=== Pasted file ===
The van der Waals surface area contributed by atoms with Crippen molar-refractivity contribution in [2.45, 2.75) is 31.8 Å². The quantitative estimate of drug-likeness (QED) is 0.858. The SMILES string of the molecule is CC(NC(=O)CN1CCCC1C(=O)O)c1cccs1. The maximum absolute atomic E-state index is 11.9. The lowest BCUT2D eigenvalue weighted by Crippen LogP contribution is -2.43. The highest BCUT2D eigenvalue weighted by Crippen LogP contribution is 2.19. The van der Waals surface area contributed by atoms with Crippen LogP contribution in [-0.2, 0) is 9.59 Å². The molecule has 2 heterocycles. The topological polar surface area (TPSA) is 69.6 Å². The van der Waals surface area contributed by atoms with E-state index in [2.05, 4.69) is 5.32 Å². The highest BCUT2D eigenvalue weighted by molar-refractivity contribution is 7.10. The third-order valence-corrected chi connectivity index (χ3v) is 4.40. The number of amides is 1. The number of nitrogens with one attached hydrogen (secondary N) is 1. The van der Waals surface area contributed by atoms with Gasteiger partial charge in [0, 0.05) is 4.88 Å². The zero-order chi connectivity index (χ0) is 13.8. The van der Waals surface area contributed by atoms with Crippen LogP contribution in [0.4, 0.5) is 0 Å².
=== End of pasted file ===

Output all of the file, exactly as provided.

The van der Waals surface area contributed by atoms with Crippen molar-refractivity contribution in [2.45, 2.75) is 31.8 Å². The quantitative estimate of drug-likeness (QED) is 0.858. The SMILES string of the molecule is CC(NC(=O)CN1CCCC1C(=O)O)c1cccs1. The maximum absolute atomic E-state index is 11.9. The lowest BCUT2D eigenvalue weighted by Crippen LogP contribution is -2.43. The highest BCUT2D eigenvalue weighted by Crippen LogP contribution is 2.19. The van der Waals surface area contributed by atoms with Crippen LogP contribution in [-0.2, 0) is 9.59 Å². The molecule has 2 heterocycles. The topological polar surface area (TPSA) is 69.6 Å². The van der Waals surface area contributed by atoms with E-state index in [2.05, 4.69) is 5.32 Å². The highest BCUT2D eigenvalue weighted by molar-refractivity contribution is 7.10. The third-order valence-corrected chi connectivity index (χ3v) is 4.40. The number of amides is 1. The number of nitrogens with one attached hydrogen (secondary N) is 1. The van der Waals surface area contributed by atoms with Gasteiger partial charge in [0, 0.05) is 4.88 Å². The zero-order chi connectivity index (χ0) is 13.8. The van der Waals surface area contributed by atoms with Crippen LogP contribution in [0.4, 0.5) is 0 Å².